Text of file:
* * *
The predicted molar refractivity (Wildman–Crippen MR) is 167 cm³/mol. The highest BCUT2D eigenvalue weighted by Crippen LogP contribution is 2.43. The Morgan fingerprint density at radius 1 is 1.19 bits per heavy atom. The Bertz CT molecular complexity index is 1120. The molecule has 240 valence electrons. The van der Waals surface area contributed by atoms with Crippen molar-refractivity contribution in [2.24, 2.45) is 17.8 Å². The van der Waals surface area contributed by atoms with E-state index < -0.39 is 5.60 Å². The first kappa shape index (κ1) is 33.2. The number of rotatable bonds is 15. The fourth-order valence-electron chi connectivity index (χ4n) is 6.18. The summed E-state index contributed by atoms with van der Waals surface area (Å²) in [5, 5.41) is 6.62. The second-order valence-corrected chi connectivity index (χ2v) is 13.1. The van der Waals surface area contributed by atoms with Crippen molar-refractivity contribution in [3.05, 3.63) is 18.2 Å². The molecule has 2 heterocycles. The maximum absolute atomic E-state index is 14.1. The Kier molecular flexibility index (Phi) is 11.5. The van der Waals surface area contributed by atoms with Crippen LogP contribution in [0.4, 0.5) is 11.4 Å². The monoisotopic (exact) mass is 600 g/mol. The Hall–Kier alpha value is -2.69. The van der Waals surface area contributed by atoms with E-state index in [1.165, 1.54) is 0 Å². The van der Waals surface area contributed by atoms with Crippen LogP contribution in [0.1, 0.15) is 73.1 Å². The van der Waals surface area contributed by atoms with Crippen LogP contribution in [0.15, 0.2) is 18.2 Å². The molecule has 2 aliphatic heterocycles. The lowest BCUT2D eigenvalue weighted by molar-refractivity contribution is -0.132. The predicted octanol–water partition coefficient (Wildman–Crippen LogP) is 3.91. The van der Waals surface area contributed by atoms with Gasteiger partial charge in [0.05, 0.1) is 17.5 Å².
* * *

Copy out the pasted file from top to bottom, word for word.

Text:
The predicted molar refractivity (Wildman–Crippen MR) is 167 cm³/mol. The highest BCUT2D eigenvalue weighted by Crippen LogP contribution is 2.43. The Morgan fingerprint density at radius 1 is 1.19 bits per heavy atom. The Bertz CT molecular complexity index is 1120. The molecule has 240 valence electrons. The van der Waals surface area contributed by atoms with Crippen molar-refractivity contribution in [2.24, 2.45) is 17.8 Å². The van der Waals surface area contributed by atoms with E-state index < -0.39 is 5.60 Å². The first kappa shape index (κ1) is 33.2. The number of rotatable bonds is 15. The fourth-order valence-electron chi connectivity index (χ4n) is 6.18. The summed E-state index contributed by atoms with van der Waals surface area (Å²) in [5, 5.41) is 6.62. The second-order valence-corrected chi connectivity index (χ2v) is 13.1. The van der Waals surface area contributed by atoms with Crippen molar-refractivity contribution in [3.05, 3.63) is 18.2 Å². The molecule has 2 heterocycles. The maximum absolute atomic E-state index is 14.1. The Kier molecular flexibility index (Phi) is 11.5. The van der Waals surface area contributed by atoms with Crippen LogP contribution in [0.4, 0.5) is 11.4 Å². The monoisotopic (exact) mass is 600 g/mol. The Hall–Kier alpha value is -2.69. The van der Waals surface area contributed by atoms with E-state index in [1.165, 1.54) is 0 Å². The van der Waals surface area contributed by atoms with Crippen LogP contribution in [0.1, 0.15) is 73.1 Å². The van der Waals surface area contributed by atoms with Crippen LogP contribution in [0.15, 0.2) is 18.2 Å². The molecule has 2 aliphatic heterocycles. The lowest BCUT2D eigenvalue weighted by molar-refractivity contribution is -0.132. The predicted octanol–water partition coefficient (Wildman–Crippen LogP) is 3.91. The van der Waals surface area contributed by atoms with Gasteiger partial charge in [0.05, 0.1) is 17.5 Å².